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Australia win the battle, but lose the war

January 29, 2008

So the most acrimonious Test series Down Under since the ugly days of the Bodyline battle between Douglas Jardine's England team and Bill Woodfull's Australian side in 1932-33 has finally come to an end.

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    The record book will always say that Australia won the four-Test series 2-1. But nothing could be farther from the fact. Even a lay cricket enthusiast knows how and in what manner the hosts played against India throughout the series.

    In sport, particularly cricket, statistics can hardly tell the truth. And the truth is the Aussies cannot claim to have defeated the Indians in the rubber.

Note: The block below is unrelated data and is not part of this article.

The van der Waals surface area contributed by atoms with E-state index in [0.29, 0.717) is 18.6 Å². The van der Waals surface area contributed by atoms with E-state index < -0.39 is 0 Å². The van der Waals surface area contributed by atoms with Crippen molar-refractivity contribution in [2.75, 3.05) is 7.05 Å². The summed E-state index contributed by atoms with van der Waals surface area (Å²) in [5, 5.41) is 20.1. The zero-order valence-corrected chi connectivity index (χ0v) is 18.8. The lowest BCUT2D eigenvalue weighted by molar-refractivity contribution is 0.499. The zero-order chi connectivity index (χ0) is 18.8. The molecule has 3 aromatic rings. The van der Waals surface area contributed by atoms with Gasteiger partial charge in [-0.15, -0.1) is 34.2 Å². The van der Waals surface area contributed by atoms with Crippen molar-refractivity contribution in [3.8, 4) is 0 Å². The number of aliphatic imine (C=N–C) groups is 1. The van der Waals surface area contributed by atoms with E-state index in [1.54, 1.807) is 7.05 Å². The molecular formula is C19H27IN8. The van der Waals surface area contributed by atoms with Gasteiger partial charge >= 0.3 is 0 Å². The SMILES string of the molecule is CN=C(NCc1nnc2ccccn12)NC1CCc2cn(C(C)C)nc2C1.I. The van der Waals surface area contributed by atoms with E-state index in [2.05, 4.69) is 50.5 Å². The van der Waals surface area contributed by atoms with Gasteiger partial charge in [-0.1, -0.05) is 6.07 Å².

They would not have won the second Test in Sydney but for a string of glaring, unpardonable errors by field umpires Steve Bucknor and Mark Benson.

    Most of the contentious decisions in Sydney were handed down against the Indian batsmen and bowlers who were clearly on top of the Australians for a major part of the Test.

    Doubtless Messrs Bucknor and Benson were blatantly biased against the Indians for some mysterious reasons. The men in white coats appeared to be all but neutral.

    The Aussies, hell-bent on winning and going 2-0 up in the series, were certainly not playing the game. Whether it was the Australian captain Ricky Ponting or his deputy Adam Gilchrist, no one was bothered about the fair play.

    As a bitter Anil Kumble rightly said, a la Woodfull, only one team was playing cricket, and that also in the right spirit, in Sydney. And it was surely not Australia.

    Photograph: Getty Images | Text: Haresh Pandya

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